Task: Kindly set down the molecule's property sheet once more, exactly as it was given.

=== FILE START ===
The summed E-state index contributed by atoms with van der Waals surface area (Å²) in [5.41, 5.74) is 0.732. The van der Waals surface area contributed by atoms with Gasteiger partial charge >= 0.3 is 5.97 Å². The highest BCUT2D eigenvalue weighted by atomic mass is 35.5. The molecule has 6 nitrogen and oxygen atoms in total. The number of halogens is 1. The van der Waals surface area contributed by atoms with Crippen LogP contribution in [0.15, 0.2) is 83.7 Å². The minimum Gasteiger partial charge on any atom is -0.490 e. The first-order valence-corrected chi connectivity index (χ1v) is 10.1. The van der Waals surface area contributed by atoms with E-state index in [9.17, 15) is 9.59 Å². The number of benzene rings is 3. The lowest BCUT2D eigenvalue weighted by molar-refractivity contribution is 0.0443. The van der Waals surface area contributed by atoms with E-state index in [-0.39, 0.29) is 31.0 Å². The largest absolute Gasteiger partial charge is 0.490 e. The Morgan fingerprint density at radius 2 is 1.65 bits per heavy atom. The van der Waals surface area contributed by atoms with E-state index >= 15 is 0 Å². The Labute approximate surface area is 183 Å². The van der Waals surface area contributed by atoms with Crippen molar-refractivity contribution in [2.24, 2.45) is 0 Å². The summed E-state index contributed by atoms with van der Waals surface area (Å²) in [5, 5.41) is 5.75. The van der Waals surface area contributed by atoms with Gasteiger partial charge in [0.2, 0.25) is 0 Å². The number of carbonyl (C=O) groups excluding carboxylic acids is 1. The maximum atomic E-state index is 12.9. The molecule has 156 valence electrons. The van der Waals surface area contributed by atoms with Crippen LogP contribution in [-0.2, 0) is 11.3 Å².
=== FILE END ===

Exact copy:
The summed E-state index contributed by atoms with van der Waals surface area (Å²) in [5.41, 5.74) is 0.732. The van der Waals surface area contributed by atoms with Gasteiger partial charge >= 0.3 is 5.97 Å². The highest BCUT2D eigenvalue weighted by atomic mass is 35.5. The molecule has 6 nitrogen and oxygen atoms in total. The number of halogens is 1. The van der Waals surface area contributed by atoms with Crippen LogP contribution in [0.15, 0.2) is 83.7 Å². The minimum Gasteiger partial charge on any atom is -0.490 e. The first-order valence-corrected chi connectivity index (χ1v) is 10.1. The van der Waals surface area contributed by atoms with E-state index in [9.17, 15) is 9.59 Å². The number of benzene rings is 3. The lowest BCUT2D eigenvalue weighted by molar-refractivity contribution is 0.0443. The van der Waals surface area contributed by atoms with E-state index in [-0.39, 0.29) is 31.0 Å². The largest absolute Gasteiger partial charge is 0.490 e. The Morgan fingerprint density at radius 2 is 1.65 bits per heavy atom. The van der Waals surface area contributed by atoms with E-state index >= 15 is 0 Å². The Labute approximate surface area is 183 Å². The van der Waals surface area contributed by atoms with Crippen molar-refractivity contribution in [2.24, 2.45) is 0 Å². The summed E-state index contributed by atoms with van der Waals surface area (Å²) in [5, 5.41) is 5.75. The van der Waals surface area contributed by atoms with Gasteiger partial charge in [0.2, 0.25) is 0 Å². The number of carbonyl (C=O) groups excluding carboxylic acids is 1. The maximum atomic E-state index is 12.9. The molecule has 156 valence electrons. The van der Waals surface area contributed by atoms with Crippen LogP contribution in [-0.2, 0) is 11.3 Å².